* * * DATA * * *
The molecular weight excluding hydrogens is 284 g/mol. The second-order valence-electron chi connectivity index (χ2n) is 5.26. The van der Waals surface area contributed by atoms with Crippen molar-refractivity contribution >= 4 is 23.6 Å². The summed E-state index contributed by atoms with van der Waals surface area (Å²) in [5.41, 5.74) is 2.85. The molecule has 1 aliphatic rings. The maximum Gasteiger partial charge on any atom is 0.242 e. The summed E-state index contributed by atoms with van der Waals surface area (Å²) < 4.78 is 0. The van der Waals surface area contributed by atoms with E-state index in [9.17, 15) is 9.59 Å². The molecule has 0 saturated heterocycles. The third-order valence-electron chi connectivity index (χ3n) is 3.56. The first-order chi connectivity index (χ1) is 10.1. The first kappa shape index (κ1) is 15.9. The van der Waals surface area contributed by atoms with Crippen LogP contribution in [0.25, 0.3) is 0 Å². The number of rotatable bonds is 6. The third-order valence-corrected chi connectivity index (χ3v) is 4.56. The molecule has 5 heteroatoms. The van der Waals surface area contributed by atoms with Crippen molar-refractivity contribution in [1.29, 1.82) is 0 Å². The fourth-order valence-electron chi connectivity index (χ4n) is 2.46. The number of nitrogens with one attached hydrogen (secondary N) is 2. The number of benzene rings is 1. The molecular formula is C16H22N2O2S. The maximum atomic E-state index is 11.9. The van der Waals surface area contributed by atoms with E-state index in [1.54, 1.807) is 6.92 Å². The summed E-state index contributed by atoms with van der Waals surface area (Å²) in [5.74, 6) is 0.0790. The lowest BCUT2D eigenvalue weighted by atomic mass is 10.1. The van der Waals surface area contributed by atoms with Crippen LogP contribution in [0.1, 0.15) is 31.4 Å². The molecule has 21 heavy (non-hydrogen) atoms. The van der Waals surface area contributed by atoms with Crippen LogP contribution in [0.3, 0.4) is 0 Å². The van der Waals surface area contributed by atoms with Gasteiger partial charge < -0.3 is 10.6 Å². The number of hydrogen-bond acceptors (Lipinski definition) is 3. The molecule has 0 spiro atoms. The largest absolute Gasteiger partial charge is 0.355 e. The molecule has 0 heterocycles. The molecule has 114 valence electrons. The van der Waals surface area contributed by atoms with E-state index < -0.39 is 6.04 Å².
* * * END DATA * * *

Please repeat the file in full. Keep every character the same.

The molecular weight excluding hydrogens is 284 g/mol. The second-order valence-electron chi connectivity index (χ2n) is 5.26. The van der Waals surface area contributed by atoms with Crippen molar-refractivity contribution >= 4 is 23.6 Å². The summed E-state index contributed by atoms with van der Waals surface area (Å²) in [5.41, 5.74) is 2.85. The molecule has 1 aliphatic rings. The maximum Gasteiger partial charge on any atom is 0.242 e. The summed E-state index contributed by atoms with van der Waals surface area (Å²) < 4.78 is 0. The van der Waals surface area contributed by atoms with E-state index in [9.17, 15) is 9.59 Å². The molecule has 0 saturated heterocycles. The third-order valence-electron chi connectivity index (χ3n) is 3.56. The first-order chi connectivity index (χ1) is 10.1. The first kappa shape index (κ1) is 15.9. The van der Waals surface area contributed by atoms with Crippen LogP contribution in [0.25, 0.3) is 0 Å². The number of rotatable bonds is 6. The third-order valence-corrected chi connectivity index (χ3v) is 4.56. The molecule has 5 heteroatoms. The van der Waals surface area contributed by atoms with Crippen molar-refractivity contribution in [1.29, 1.82) is 0 Å². The fourth-order valence-electron chi connectivity index (χ4n) is 2.46. The number of nitrogens with one attached hydrogen (secondary N) is 2. The number of benzene rings is 1. The molecular formula is C16H22N2O2S. The maximum atomic E-state index is 11.9. The van der Waals surface area contributed by atoms with E-state index in [1.54, 1.807) is 6.92 Å². The summed E-state index contributed by atoms with van der Waals surface area (Å²) in [5.74, 6) is 0.0790. The lowest BCUT2D eigenvalue weighted by atomic mass is 10.1. The van der Waals surface area contributed by atoms with Crippen LogP contribution in [0.1, 0.15) is 31.4 Å². The molecule has 21 heavy (non-hydrogen) atoms. The van der Waals surface area contributed by atoms with Crippen LogP contribution in [0.3, 0.4) is 0 Å². The van der Waals surface area contributed by atoms with Gasteiger partial charge < -0.3 is 10.6 Å². The number of hydrogen-bond acceptors (Lipinski definition) is 3. The molecule has 0 spiro atoms. The largest absolute Gasteiger partial charge is 0.355 e. The molecule has 0 heterocycles. The molecule has 114 valence electrons. The van der Waals surface area contributed by atoms with E-state index < -0.39 is 6.04 Å².